Pillars of Eternity Themes and Beginning Editorials

We're going to do another review round-up for Pillars of Eternity shortly, but in the meantime I thought I'd highlight a couple of editorials that have been published recently.

The first is a write-up from Rock, Paper, Shotgun's John Walker, who already penned the review of the game for the website and expands his thoughts on the game's handling of science and faith. Here's an excerpt:

Animancy's stepping into the territory of (playing god) earns direct correlation with all manner of media-led scares regarding scientific advancement. Science has had a miserable couple of decades in its attempts to usefully communicate with the public, from the disastrous misunderstanding of genetic modification that has led to terrible dents in progress when it comes to better feeding two-thirds of the world, to the monstrous misinformation spread about vaccination that has led to losses in herd immunity and horrible numbers of utterly avoidable deaths. People walk about with images of ears grafted onto the backs of mice, and beliefs that at any moment parents will be selecting their unborn child's tastes in wine, and no depth of understanding of what progress is being made.

Drywood's inhabitants know about the disastrous attempts to put animal souls into the body's of Hollowborn children, but nothing of the calm, methodical research into how it is that souls enter new lives, how they move on, and in one particular case, how they stay attached to a life for the time they do. As you experience Animancy within the game, you see both sides. I think Pillars trips up rather badly, here, as it happens. Animancy is far better argued for by individuals practising it, than it's visually presented to the player. What could have been far more nuanced is made very clumsy by the presence of a ghastly, medieval dungeon in which the mentally ill are experimented upon by cruel lunatics. There's a cack-handed attempt to suggest that some denizens of the institute aren't aware of the experiments going on downstairs, but since any of them could pop down and look at any time (with the exception of one statue, it's fair to point out), it doesn't feel realistic that they're blissfully ignorant in their libraries above.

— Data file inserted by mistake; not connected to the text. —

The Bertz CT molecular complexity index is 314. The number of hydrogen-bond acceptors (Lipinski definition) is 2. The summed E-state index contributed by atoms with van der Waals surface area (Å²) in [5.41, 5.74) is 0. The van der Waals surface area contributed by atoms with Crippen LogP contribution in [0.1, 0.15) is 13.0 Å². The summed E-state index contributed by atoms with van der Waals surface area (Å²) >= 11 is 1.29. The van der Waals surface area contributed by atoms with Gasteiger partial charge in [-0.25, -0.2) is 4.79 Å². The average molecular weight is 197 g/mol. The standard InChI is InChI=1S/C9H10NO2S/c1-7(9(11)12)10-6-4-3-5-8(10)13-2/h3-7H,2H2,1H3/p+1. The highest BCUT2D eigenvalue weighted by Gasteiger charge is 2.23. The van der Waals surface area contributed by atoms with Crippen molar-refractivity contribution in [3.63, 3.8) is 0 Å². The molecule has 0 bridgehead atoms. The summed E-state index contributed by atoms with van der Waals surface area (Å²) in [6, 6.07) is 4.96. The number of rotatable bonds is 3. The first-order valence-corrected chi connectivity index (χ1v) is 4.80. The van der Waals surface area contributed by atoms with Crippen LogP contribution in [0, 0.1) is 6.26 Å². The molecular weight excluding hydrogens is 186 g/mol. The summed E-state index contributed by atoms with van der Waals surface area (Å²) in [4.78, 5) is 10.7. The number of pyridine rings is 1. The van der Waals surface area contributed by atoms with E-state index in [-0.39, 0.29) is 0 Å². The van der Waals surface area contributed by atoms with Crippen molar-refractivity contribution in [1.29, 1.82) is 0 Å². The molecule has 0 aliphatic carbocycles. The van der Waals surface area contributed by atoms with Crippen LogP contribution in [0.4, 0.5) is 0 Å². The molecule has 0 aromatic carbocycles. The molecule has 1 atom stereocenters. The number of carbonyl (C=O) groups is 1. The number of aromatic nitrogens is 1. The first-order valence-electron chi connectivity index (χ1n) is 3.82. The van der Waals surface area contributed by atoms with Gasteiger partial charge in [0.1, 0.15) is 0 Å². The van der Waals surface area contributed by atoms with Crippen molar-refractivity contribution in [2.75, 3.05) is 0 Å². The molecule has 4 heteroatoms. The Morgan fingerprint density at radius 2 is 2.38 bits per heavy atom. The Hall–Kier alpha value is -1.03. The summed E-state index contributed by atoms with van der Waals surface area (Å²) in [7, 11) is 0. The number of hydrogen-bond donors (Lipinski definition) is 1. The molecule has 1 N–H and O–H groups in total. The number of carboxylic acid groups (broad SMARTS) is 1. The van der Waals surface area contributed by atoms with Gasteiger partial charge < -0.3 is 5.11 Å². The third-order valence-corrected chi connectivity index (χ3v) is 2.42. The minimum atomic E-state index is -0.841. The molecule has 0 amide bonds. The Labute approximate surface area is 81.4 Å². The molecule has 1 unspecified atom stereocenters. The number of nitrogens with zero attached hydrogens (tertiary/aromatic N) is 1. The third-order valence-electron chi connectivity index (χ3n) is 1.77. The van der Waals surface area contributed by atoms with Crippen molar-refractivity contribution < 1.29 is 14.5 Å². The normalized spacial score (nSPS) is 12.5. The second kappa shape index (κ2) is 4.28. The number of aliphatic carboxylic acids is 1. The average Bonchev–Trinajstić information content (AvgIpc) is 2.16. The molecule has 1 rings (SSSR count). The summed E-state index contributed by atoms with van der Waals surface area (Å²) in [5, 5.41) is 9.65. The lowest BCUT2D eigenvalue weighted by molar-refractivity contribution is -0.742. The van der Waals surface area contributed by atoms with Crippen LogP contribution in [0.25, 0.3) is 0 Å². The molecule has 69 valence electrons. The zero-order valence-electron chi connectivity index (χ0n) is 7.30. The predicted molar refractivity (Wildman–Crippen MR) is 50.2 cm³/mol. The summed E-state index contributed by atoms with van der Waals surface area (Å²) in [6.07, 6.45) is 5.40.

Since the game asks you to think about the ethics of Animancy, and indeed to make significant decisions regarding it, I do wish the reality of what you see could have better matched the often excellent arguments being made by its practitioners. There are equally excellent arguments being made against, and they don't rely on the existence of torture chambers. I chose to make my decisions based on the intellectual offering, which made it far more morally intriguing to think through.

Meanwhile, Eurogamer has published a video that (mostly) praises the way the beginning of the game attempts to teach players how their choices might have real consequences, though there's a note of disappointment based on the end of the tutorial: